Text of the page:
-Careful what you wish for: Google billionaire lives with genetic timebomb

Posted: September 20, 2008 in 2008, Articles
Tags: ,

Note the part I bolded below. While he might be able to throw $1billion of his personal fortune at the problem, the masses that they seek to condition into embracing personal genome testing won’t be able to. While we’re on the subject, Google seeks to have virtually every humans DNA code searchable on Google.

Times Online:

Sergey Brin, one of the billionaire founders of Google, announced last week that he is carrying a mutant gene regarded as an indicator of Parkinson’s disease.

Brin, 35, revealed that his DNA had been examined by 23andMe, a genetic testing company co-founded by his wife, Anne Wojcicki. The results showed that his genetic make-up included a mutation of a gene known as LRRK2, which several studies have linked to Parkinson’s.

Writing in a new blog, Brin acknowledged that the implications of his discovery were “not entirely clear”, but he added: “It is clear that I have a markedly higher chance of developing Parkinson’s in my lifetime than the average person.”

He cited studies that put that chance at anywhere between 20% and 80% — a margin that some researchers have said is too broad to be worth consideration. One New York neurologist noted that many people with Brin’s mutation, which is known to specialists as G2019S, never develop the disease.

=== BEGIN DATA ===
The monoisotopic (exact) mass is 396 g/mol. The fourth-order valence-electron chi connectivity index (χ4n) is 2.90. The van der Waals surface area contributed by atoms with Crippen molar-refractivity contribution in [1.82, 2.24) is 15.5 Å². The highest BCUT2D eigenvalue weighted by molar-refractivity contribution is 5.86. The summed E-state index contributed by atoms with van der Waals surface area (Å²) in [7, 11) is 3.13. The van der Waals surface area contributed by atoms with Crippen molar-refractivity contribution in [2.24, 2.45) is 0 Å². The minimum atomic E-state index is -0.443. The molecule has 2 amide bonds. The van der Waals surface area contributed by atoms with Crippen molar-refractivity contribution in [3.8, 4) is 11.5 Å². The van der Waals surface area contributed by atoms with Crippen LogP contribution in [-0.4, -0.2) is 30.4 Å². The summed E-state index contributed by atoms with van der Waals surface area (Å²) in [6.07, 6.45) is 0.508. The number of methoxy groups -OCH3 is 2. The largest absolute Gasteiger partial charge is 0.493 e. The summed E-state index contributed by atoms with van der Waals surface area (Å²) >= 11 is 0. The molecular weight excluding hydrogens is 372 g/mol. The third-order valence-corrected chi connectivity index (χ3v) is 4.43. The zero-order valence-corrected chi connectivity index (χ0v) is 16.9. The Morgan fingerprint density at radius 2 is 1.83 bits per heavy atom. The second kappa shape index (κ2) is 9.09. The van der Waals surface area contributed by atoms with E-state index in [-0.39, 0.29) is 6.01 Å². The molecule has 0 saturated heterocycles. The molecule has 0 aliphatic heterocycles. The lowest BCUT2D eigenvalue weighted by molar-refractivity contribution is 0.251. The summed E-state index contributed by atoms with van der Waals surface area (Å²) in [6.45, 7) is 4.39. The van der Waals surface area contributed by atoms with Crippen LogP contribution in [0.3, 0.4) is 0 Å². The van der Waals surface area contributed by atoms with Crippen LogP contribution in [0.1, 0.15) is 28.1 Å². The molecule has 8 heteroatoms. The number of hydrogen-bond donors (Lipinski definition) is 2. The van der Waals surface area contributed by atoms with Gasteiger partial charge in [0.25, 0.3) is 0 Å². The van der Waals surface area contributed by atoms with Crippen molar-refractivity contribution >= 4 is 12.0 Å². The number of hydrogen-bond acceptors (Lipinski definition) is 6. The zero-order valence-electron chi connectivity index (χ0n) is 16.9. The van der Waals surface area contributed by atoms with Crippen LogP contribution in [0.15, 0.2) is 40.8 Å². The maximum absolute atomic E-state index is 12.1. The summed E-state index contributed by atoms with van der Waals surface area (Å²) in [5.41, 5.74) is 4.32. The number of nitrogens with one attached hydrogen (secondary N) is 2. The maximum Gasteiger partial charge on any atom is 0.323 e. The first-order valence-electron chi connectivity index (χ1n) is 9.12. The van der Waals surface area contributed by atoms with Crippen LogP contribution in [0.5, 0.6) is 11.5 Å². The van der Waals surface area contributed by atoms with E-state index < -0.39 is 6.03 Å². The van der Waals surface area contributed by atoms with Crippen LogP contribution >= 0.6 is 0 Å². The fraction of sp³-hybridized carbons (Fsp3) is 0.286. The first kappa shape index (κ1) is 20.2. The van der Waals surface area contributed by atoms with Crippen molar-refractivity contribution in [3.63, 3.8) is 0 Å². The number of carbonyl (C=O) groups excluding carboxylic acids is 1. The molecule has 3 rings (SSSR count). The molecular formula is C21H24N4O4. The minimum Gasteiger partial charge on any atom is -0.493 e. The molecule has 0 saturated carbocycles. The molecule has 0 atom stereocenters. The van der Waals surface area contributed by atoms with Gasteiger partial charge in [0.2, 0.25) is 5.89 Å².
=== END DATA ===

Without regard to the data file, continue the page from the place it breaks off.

Supporters of genetic testing argue that the DNA results provide important information about health probabilities that can inspire patients to take appropriate action. Critics have argued that the tests may cause psychological problems if patients begin to worry about diseases they may contract in decades ahead.

Brin declared himself “fortunate” to have learnt about his genetic make-up. His mother, Eugenia, has already been diagnosed with Parkinson’s, and a DNA test has revealed that she also carries the G2019S mutation.

“This leaves me in a rather unique position,” Brin wrote in his blog. “I know early in my life something I am substantially predisposed to. I now have the opportunity to reduce those odds.”

Brin and his parents have already donated nearly £1m towards research at the hospital in Baltimore where his mother has been treated. With a fortune estimated at £8.7 billion — which according to Forbes magazine makes him America’s 13th richest person — he may be inclined to spend millions more on research into what is currently an incurable disease.

  1. nanotech says:

    HA ! ! !

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